Biblio, Bibliopoly, Bibliophile: Just Who Are These B's?
Biblio. Here's a listing site that has been flying below many people's radar screen for awhile, and yet it has been making steady progress where you might think there is no room. Biblio claims to now have 12 million books from over 2,100 different dealers listed. A search for Innocents Abroad confirms their claims as it locates 186 matches. They range from a paperback in fair condition for $2.50, to four first editions at prices from $855 to $8,500 (as an aside, there seems little reason justify any price spread, let alone one of this magnitude, between copies).
So how does a site like this hope to survive, let alone prosper, against the giants in this field? The folks at Biblio are no fools. They understand there's a lot of resentment from the booksellers toward the big sites. Their prices have gone up and, real or imagined, many dealers feel their quality of service has gone down. Perhaps there's nothing a large company can do to make its small suppliers feel appreciated, or maybe the large sites aren't trying very hard. I don't know. Whatever it is, one only has to read the appropriate message boards to realize that many dealers do not feel loved. They feel abused, ignored, unimportant, but also dependent on the large sites. They wish these sites showed more sympathy and understanding toward their small businesses. Into this void steps kinder and gentler Biblio. They are attempting to provide the type of service and pricing booksellers want along with a convenient, easy to use site buyers like. All indications are they are doing both quite well. As a smaller site, the challenge will be to generate the number of listings and brand familiarity necessary to bring in the quantity of customers needed to make the site a financial success for its dealers.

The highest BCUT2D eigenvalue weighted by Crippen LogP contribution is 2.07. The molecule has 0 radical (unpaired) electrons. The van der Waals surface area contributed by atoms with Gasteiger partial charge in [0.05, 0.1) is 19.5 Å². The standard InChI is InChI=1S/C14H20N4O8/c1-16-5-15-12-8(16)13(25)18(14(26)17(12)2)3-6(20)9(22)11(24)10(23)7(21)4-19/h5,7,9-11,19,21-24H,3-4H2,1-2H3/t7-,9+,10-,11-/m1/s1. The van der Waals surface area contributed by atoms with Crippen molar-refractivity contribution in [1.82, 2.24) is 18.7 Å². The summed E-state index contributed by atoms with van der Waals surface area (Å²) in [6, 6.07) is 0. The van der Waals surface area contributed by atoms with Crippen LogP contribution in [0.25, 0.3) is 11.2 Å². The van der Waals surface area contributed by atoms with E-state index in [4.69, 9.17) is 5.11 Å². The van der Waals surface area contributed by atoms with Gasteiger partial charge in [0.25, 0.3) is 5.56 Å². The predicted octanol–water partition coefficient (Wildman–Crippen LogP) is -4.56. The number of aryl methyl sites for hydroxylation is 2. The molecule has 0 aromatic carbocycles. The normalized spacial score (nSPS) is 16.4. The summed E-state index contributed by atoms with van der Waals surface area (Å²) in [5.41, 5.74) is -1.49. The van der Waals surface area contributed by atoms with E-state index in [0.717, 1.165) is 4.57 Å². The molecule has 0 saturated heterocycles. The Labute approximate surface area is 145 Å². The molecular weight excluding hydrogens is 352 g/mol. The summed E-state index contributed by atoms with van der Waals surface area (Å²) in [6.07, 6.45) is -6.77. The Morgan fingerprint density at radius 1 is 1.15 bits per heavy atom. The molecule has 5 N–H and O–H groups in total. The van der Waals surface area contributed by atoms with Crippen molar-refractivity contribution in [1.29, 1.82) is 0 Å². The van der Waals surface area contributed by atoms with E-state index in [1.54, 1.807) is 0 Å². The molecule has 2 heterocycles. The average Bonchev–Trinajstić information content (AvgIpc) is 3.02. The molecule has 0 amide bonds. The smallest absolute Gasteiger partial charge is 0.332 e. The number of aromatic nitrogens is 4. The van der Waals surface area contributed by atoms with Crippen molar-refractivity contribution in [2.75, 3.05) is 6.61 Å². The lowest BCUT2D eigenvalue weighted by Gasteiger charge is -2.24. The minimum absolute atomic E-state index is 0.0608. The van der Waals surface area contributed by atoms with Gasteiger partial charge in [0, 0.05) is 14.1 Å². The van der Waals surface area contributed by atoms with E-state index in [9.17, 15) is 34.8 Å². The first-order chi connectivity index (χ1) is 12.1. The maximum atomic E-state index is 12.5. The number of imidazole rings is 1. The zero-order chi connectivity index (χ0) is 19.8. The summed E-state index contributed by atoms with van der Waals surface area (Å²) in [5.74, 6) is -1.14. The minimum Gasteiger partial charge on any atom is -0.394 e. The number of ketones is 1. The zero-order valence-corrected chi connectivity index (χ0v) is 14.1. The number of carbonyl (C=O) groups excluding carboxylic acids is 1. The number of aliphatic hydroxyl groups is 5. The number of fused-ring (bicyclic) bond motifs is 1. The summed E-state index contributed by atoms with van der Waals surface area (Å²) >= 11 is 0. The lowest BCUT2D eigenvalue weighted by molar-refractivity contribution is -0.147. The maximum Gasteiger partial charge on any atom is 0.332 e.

Speaking about Biblio's major used books competitors, Abebooks and Alibris, Marketing Director Kevin Donaldson comments "they are making inroads to new book sales, and they are of course the main providers to Amazon and Barnes and Noble, and they are making it harder and less lucrative to be an independent bookseller on their sites. This really isn't focus at all." Biblio focuses just on used books, and on keeping their booksellers happy. They charge a 15% commission, which drops to 7.5% when certain low monthly minimums are met, and no listing fees. This is a structure likely to meet with the approval of most booksellers. From a consumer's point of view, their searches are easy to use and the results are displayed in an easy to follow, logical (price order) format. Biblio may be a "B" for size, but give them an "A" for presentation and focus on their mission.
Here's the link to the Biblio website: www.biblio.com